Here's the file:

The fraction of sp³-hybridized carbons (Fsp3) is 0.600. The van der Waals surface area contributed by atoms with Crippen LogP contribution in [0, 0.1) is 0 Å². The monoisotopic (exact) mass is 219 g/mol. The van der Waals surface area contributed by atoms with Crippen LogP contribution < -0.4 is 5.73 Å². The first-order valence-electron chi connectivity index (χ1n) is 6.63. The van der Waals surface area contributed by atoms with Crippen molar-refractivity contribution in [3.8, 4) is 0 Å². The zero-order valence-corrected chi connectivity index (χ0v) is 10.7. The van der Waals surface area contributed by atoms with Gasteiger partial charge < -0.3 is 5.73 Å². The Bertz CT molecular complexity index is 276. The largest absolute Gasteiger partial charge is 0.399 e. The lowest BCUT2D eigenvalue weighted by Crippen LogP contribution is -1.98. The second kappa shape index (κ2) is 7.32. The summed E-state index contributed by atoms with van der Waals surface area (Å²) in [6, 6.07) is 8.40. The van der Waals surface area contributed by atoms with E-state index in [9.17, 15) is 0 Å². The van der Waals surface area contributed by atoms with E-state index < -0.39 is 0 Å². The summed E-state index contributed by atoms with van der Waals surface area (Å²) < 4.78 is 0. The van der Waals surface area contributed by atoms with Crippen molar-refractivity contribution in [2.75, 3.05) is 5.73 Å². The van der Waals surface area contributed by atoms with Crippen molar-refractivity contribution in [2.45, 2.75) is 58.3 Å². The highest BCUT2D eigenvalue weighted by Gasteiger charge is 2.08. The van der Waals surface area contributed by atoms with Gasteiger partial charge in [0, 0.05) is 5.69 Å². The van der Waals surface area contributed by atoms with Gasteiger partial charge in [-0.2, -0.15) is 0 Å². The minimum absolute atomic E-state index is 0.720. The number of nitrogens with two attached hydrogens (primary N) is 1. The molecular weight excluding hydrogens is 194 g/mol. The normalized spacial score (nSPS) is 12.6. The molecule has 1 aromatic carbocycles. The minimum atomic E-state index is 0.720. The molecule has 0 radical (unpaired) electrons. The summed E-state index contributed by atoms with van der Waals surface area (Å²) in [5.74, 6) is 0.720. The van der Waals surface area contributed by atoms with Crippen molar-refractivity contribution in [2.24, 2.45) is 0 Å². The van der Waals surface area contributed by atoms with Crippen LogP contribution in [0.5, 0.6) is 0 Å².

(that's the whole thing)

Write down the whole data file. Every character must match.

The fraction of sp³-hybridized carbons (Fsp3) is 0.600. The van der Waals surface area contributed by atoms with Crippen LogP contribution in [0, 0.1) is 0 Å². The monoisotopic (exact) mass is 219 g/mol. The van der Waals surface area contributed by atoms with Crippen LogP contribution < -0.4 is 5.73 Å². The first-order valence-electron chi connectivity index (χ1n) is 6.63. The van der Waals surface area contributed by atoms with Crippen molar-refractivity contribution in [3.8, 4) is 0 Å². The zero-order valence-corrected chi connectivity index (χ0v) is 10.7. The van der Waals surface area contributed by atoms with Gasteiger partial charge < -0.3 is 5.73 Å². The Bertz CT molecular complexity index is 276. The largest absolute Gasteiger partial charge is 0.399 e. The lowest BCUT2D eigenvalue weighted by Crippen LogP contribution is -1.98. The second kappa shape index (κ2) is 7.32. The summed E-state index contributed by atoms with van der Waals surface area (Å²) in [6, 6.07) is 8.40. The van der Waals surface area contributed by atoms with E-state index in [9.17, 15) is 0 Å². The van der Waals surface area contributed by atoms with E-state index < -0.39 is 0 Å². The summed E-state index contributed by atoms with van der Waals surface area (Å²) < 4.78 is 0. The van der Waals surface area contributed by atoms with Crippen molar-refractivity contribution in [2.75, 3.05) is 5.73 Å². The van der Waals surface area contributed by atoms with Crippen molar-refractivity contribution in [2.45, 2.75) is 58.3 Å². The highest BCUT2D eigenvalue weighted by Gasteiger charge is 2.08. The van der Waals surface area contributed by atoms with Gasteiger partial charge in [0, 0.05) is 5.69 Å². The van der Waals surface area contributed by atoms with Gasteiger partial charge in [-0.2, -0.15) is 0 Å². The minimum absolute atomic E-state index is 0.720. The number of nitrogens with two attached hydrogens (primary N) is 1. The molecular weight excluding hydrogens is 194 g/mol. The normalized spacial score (nSPS) is 12.6. The molecule has 1 aromatic carbocycles. The minimum atomic E-state index is 0.720. The molecule has 0 radical (unpaired) electrons. The summed E-state index contributed by atoms with van der Waals surface area (Å²) in [5.74, 6) is 0.720. The van der Waals surface area contributed by atoms with Crippen molar-refractivity contribution in [2.24, 2.45) is 0 Å². The van der Waals surface area contributed by atoms with Crippen LogP contribution in [0.5, 0.6) is 0 Å².